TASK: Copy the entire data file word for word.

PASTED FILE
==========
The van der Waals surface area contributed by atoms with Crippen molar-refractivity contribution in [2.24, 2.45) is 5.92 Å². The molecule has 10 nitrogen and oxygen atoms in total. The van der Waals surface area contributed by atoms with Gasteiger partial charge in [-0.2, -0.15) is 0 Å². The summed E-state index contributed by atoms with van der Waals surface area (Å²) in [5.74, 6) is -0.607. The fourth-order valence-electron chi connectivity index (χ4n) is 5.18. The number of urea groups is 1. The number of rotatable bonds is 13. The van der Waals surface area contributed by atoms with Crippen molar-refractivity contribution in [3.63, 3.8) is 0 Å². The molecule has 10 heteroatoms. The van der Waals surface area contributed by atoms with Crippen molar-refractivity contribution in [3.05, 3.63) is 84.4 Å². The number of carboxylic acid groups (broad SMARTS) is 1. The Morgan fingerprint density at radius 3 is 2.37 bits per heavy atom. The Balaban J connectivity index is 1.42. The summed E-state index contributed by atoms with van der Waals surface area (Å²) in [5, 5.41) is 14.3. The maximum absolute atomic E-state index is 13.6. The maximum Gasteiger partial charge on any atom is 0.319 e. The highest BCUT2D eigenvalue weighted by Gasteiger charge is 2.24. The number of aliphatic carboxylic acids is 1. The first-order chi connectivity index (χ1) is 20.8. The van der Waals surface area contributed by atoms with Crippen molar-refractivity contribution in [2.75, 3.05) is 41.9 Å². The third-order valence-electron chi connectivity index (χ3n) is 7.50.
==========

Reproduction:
The van der Waals surface area contributed by atoms with Crippen molar-refractivity contribution in [2.24, 2.45) is 5.92 Å². The molecule has 10 nitrogen and oxygen atoms in total. The van der Waals surface area contributed by atoms with Gasteiger partial charge in [-0.2, -0.15) is 0 Å². The summed E-state index contributed by atoms with van der Waals surface area (Å²) in [5.74, 6) is -0.607. The fourth-order valence-electron chi connectivity index (χ4n) is 5.18. The number of urea groups is 1. The number of rotatable bonds is 13. The van der Waals surface area contributed by atoms with Crippen molar-refractivity contribution in [3.63, 3.8) is 0 Å². The molecule has 10 heteroatoms. The van der Waals surface area contributed by atoms with Crippen molar-refractivity contribution in [3.05, 3.63) is 84.4 Å². The number of carboxylic acid groups (broad SMARTS) is 1. The Morgan fingerprint density at radius 3 is 2.37 bits per heavy atom. The Balaban J connectivity index is 1.42. The summed E-state index contributed by atoms with van der Waals surface area (Å²) in [5, 5.41) is 14.3. The maximum absolute atomic E-state index is 13.6. The maximum Gasteiger partial charge on any atom is 0.319 e. The highest BCUT2D eigenvalue weighted by Gasteiger charge is 2.24. The number of aliphatic carboxylic acids is 1. The first-order chi connectivity index (χ1) is 20.8. The van der Waals surface area contributed by atoms with Crippen molar-refractivity contribution in [2.75, 3.05) is 41.9 Å². The third-order valence-electron chi connectivity index (χ3n) is 7.50.